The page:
Maintain your furnace and air-conditioner by having them checked by a professional every one to two years. If your current equipment results in large energy bills, consider replacing your units with more energy-efficient, cost-effective units.

Replace light bulbs
Standard light bulbs can result in high energy bills. As your light bulbs burn out, replace them with more energy efficient bulbs for increased savings.

Check appliances and electronics
Check your appliances for energy efficiency. If you have a deep freezer that is almost empty, use the contents and unplug it until you have more food items to store. Unplug televisions and computers at night to lower the use of “phantom energy” (the energy used when items are plugged into the wall, but not turned on). Unplug cell phone chargers when they are not in use.

Keep track of your energy bills
Check your energy bill each month and make note of any major increases in usage. If possible, determine what caused the increase in usage and make changes. Did you run a dehumidifier, operate a window air-conditioning unit, etc.?

Keep track of your energy improvements
As you go through your audit, note any changes you want to make. Write down the date you made any changes, and then re-evaluate those changes when you receive your upcoming energy bills. If you want to use a pre-printed form, TheDailyGreen.com provides a printable checklist to keep track of your independent audit and the resulting changes.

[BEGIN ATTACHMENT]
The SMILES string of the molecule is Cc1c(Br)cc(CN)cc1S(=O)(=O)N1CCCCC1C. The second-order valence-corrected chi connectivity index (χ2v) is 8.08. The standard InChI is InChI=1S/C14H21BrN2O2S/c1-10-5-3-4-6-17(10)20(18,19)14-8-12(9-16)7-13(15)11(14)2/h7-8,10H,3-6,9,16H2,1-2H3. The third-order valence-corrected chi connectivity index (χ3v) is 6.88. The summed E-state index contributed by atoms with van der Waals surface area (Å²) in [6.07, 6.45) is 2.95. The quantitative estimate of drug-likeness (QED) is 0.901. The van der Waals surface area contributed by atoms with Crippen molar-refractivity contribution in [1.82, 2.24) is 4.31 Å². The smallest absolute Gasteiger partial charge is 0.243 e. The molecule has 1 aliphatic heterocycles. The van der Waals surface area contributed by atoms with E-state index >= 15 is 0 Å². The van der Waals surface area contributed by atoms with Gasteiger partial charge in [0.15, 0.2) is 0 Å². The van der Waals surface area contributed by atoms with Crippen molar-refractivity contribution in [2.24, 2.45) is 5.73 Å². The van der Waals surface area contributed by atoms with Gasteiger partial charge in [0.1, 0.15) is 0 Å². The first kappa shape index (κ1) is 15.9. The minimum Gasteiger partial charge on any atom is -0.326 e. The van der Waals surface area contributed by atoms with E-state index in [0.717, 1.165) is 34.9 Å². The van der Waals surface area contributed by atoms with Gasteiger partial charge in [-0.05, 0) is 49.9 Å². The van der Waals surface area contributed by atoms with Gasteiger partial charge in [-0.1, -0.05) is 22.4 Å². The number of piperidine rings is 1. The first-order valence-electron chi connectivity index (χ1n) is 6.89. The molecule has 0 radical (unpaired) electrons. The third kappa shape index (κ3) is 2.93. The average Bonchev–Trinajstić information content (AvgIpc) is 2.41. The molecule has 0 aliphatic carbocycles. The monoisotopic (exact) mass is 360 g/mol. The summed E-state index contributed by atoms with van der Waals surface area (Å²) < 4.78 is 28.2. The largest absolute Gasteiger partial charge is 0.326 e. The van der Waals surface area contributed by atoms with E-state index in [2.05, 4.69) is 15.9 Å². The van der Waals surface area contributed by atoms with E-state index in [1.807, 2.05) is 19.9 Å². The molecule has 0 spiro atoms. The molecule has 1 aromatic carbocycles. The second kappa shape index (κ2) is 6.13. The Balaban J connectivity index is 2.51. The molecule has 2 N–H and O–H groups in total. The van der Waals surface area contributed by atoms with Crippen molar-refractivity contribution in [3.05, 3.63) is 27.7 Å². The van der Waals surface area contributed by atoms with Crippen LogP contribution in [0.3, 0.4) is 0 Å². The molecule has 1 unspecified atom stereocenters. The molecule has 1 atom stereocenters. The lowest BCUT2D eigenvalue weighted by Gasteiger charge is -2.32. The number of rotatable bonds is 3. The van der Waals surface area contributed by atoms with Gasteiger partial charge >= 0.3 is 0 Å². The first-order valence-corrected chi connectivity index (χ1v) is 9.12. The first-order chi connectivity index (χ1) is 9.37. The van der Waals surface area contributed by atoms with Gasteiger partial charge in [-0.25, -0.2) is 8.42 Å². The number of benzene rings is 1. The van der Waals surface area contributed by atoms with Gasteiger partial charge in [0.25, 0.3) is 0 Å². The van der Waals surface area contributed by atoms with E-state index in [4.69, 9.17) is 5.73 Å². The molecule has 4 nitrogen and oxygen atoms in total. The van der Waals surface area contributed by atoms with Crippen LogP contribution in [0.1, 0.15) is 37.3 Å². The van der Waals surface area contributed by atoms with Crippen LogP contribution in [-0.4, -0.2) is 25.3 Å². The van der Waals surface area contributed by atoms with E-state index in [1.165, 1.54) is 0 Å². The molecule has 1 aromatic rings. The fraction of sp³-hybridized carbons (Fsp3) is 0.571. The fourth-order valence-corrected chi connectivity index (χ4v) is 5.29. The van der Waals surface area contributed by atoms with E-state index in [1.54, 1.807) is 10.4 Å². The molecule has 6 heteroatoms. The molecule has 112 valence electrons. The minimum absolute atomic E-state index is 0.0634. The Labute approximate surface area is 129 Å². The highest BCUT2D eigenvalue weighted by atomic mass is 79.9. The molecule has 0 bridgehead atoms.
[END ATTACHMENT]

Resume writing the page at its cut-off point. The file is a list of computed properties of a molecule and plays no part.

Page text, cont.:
Taking time out of your schedule for an independent energy audit is time well-spent. Small, incremental changes can often result in substantial savings in energy usage and a lower energy bill.


Used with Permission. Published by IMN Bank Adviser
Includes copyrighted material of IMakeNews, Inc. and its suppliers.

Safe Online Banking

How your financial institution is keeping you safe online

Whether you need to pay a parking ticket, buy a birthday gift or make a utility payment, the ability to make financial transactions online has made so many day-to-day activities easier. Despite the convenience, it can be scary to provide your debit/credit card or financial account information online. As more and more people bank online, hackers are taking notice. Fortunately, financial institutions know just how to keep your account information and your money safe.

Because hackers are always trying to hack into financial institution’s websites, they are continuously improving their technology to keep your account safe.

“In addition, even if hackers are able to steal money from your account, you will still be protected, as [financial institutions] are liable for those stolen funds,” states Rob Berger for MSN Money.

One of the best ways that financial institutions protect your account is by informing you how to keep your account information safe yourself. One of the most common ways that hackers obtain a person’s account information is by phishing — sending an e-mail that tricks people into providing private account information.